All Italian vowels have a clear and defined sound, and when two or three vowels meet, they maintain their distinct sound, like in “ciao“ or “aiuto (=help)”: they are never slurred.

In addition to this, remember: Italian words end in a vowel and you must pronounce them according to the International Phonetic Alphabet!

Moreover, in Italian all consonants except “h” can be doubled. Double consonants are pronounced much more strongly than single consonants.

Some very important difference:

C” is pronounced /t∫ / when it comes before “i” and “e” but /k/ when it comes before “a”; “o”; “u”

So, “C” before “a”, “o”, “u” and before consonants has a sound similar to the English k (-> Caffè; Coca cola; cuore; crema), but “C” before “e” and “i” has a sound similar to the English ch as in church instead (-> Ciao; cena).

H ” is very important after “c” and “g”, but is silent at the begin of a word instead.

G” is pronounced /dʒ / when it comes before “i” and “e” (-> Gelato; Germania; giorno), but /g/ when it comes before “a”; “o”; “u” (-> gatto; golf; gusto)

So “G” before “a”, “o”, and “u” and before consonants has a sound like the g in good; but before “e” and “i” has a sound like the g in general.

Gli”  is like lj or ll in million and

Gn” is like the ny in canyon so,  I like “gli gnocchi

R” is very different from the English r; it is always pronounced with one flip of the tongue against the gums of the upper teeth (the alveolar ridge): this is the famous Italian trilled r with vibrations.

Now listen to the Italian songs on this page [go]:   enjoy these songs with karaoke 😉

Remember: listen to and sing Italian songs  in this way you can develop your listening and comprehension skills!

Posted in Italian classes, Italian for beginners, Italian instruction, Italian instructor, Italian native speaker, italian songs, Italian teachers, Italian tuition, Italian tutor, Italienische Sprache, learn Italian on line, Learning Italian, teaching | 6 Comments »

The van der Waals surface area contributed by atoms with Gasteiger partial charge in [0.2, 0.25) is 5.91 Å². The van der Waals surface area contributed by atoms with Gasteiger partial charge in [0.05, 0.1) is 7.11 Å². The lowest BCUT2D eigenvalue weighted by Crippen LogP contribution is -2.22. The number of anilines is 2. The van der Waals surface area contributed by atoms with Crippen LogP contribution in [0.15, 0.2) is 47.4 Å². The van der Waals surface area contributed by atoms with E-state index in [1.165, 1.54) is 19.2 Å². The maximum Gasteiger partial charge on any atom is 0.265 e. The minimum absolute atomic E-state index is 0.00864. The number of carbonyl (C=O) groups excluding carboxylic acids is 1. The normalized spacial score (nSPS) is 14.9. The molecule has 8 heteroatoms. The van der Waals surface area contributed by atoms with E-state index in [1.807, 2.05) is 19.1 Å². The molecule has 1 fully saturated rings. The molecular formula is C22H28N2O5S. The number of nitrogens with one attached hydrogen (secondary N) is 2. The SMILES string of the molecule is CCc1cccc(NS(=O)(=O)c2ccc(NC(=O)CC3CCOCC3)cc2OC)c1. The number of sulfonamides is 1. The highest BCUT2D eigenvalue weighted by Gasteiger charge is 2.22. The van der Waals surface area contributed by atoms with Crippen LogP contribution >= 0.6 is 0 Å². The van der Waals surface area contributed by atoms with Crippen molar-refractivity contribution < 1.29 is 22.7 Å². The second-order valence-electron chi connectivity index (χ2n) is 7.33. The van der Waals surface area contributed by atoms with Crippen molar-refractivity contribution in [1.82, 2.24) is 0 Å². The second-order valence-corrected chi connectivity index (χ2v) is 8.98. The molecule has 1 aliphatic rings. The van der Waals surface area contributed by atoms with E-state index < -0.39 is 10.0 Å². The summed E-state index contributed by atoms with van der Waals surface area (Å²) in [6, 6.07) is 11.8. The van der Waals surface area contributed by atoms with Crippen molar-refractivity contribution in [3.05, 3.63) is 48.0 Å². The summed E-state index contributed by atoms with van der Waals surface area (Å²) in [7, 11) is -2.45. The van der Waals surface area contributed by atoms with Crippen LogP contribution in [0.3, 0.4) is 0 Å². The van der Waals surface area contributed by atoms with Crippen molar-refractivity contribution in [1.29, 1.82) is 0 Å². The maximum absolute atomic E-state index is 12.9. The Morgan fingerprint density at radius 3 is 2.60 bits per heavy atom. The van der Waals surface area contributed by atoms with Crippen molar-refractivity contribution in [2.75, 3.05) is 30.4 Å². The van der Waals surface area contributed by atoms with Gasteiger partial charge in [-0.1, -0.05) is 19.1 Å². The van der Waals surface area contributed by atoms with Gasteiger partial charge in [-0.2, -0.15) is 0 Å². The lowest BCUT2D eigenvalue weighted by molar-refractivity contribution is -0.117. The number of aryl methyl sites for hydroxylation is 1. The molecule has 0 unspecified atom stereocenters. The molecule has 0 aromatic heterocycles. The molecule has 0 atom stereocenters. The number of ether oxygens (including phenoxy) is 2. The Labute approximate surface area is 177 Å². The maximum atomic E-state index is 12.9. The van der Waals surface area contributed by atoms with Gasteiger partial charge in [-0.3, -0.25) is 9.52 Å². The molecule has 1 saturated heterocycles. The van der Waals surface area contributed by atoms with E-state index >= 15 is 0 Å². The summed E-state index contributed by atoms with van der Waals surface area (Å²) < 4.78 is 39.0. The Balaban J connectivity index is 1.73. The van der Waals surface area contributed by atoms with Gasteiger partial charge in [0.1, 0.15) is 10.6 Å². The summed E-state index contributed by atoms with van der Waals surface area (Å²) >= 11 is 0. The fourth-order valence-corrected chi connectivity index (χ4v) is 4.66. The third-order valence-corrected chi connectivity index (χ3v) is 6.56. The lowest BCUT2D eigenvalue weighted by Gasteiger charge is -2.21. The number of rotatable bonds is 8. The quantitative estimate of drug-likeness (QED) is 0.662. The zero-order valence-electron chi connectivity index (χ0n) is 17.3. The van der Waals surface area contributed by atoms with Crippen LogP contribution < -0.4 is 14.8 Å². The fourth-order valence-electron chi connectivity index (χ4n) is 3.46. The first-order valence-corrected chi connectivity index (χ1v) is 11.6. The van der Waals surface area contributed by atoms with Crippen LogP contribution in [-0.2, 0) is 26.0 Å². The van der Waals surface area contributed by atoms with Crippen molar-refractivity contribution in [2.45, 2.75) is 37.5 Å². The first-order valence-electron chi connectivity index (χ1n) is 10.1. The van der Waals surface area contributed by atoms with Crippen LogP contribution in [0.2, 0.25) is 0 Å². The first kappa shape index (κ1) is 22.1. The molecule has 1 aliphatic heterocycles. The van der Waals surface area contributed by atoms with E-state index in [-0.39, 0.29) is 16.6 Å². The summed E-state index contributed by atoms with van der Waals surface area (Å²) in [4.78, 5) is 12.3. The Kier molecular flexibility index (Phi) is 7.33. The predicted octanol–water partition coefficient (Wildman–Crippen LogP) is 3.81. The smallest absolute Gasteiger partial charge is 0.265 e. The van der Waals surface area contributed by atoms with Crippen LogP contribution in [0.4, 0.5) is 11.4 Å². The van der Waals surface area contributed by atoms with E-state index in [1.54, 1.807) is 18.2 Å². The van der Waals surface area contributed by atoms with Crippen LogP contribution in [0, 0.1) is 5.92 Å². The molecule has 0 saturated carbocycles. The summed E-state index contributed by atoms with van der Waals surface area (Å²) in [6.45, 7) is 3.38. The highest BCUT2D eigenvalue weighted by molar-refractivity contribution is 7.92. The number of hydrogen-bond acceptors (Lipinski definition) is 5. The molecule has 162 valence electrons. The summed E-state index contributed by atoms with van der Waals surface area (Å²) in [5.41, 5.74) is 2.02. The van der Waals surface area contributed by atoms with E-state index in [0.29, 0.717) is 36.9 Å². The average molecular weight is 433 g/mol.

Do you have some doubts about Italian grammar?

Posted by Monica on March 6, 2011

I’m here to help you with this doubts about Italian grammar.

Adam wrote to me:

“Dear Mrs Monica

I would greatly appreciate it if you could provide me with some information on translations of italian grammar. I have got 6 questions.

1.When does preposition “da” mean “to” and when “from”? How can I know it?

2.How looks this sentence in italian “I did it saying, that it would happen like this”? How can we make these participles?

3.When is used “Si passivante” and when “si impersonale”?

4.When do we use “essere” and when “venire” to make passive voice?

5.When do we use I pronomi personali complemento le forme toniche and when forme atone?

6.When adjectives are before noun and when afterwards?”

and then he wrote back:

“Thank You!

I have got yet 5 questions

1.How looks final clause with one subject and how with 2 other subjects in italian?Examples:

a) “I play the violin that I may enjoy myself”